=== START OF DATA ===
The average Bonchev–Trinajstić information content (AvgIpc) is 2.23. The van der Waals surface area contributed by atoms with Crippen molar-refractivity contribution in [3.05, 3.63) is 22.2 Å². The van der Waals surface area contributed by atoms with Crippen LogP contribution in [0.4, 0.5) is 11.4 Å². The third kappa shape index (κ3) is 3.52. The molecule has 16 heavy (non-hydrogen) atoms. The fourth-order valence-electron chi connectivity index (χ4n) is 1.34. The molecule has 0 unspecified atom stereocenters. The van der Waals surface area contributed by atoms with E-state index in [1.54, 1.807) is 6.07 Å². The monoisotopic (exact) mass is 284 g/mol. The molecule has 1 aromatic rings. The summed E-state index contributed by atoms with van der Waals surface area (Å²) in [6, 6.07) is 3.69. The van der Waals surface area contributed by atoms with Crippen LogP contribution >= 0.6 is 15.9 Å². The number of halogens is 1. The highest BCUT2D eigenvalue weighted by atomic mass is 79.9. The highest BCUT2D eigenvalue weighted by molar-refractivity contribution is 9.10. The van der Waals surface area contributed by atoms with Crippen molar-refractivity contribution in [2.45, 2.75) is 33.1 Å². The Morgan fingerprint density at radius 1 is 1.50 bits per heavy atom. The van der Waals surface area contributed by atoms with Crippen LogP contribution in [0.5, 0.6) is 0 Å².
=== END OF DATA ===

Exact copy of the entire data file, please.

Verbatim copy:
The average Bonchev–Trinajstić information content (AvgIpc) is 2.23. The van der Waals surface area contributed by atoms with Crippen molar-refractivity contribution in [3.05, 3.63) is 22.2 Å². The van der Waals surface area contributed by atoms with Crippen LogP contribution in [0.4, 0.5) is 11.4 Å². The third kappa shape index (κ3) is 3.52. The molecule has 16 heavy (non-hydrogen) atoms. The fourth-order valence-electron chi connectivity index (χ4n) is 1.34. The molecule has 0 unspecified atom stereocenters. The van der Waals surface area contributed by atoms with E-state index in [1.54, 1.807) is 6.07 Å². The monoisotopic (exact) mass is 284 g/mol. The molecule has 1 aromatic rings. The summed E-state index contributed by atoms with van der Waals surface area (Å²) in [6, 6.07) is 3.69. The van der Waals surface area contributed by atoms with Crippen LogP contribution >= 0.6 is 15.9 Å². The number of halogens is 1. The highest BCUT2D eigenvalue weighted by atomic mass is 79.9. The highest BCUT2D eigenvalue weighted by molar-refractivity contribution is 9.10. The van der Waals surface area contributed by atoms with Crippen molar-refractivity contribution in [2.45, 2.75) is 33.1 Å². The Morgan fingerprint density at radius 1 is 1.50 bits per heavy atom. The van der Waals surface area contributed by atoms with Crippen LogP contribution in [0.5, 0.6) is 0 Å².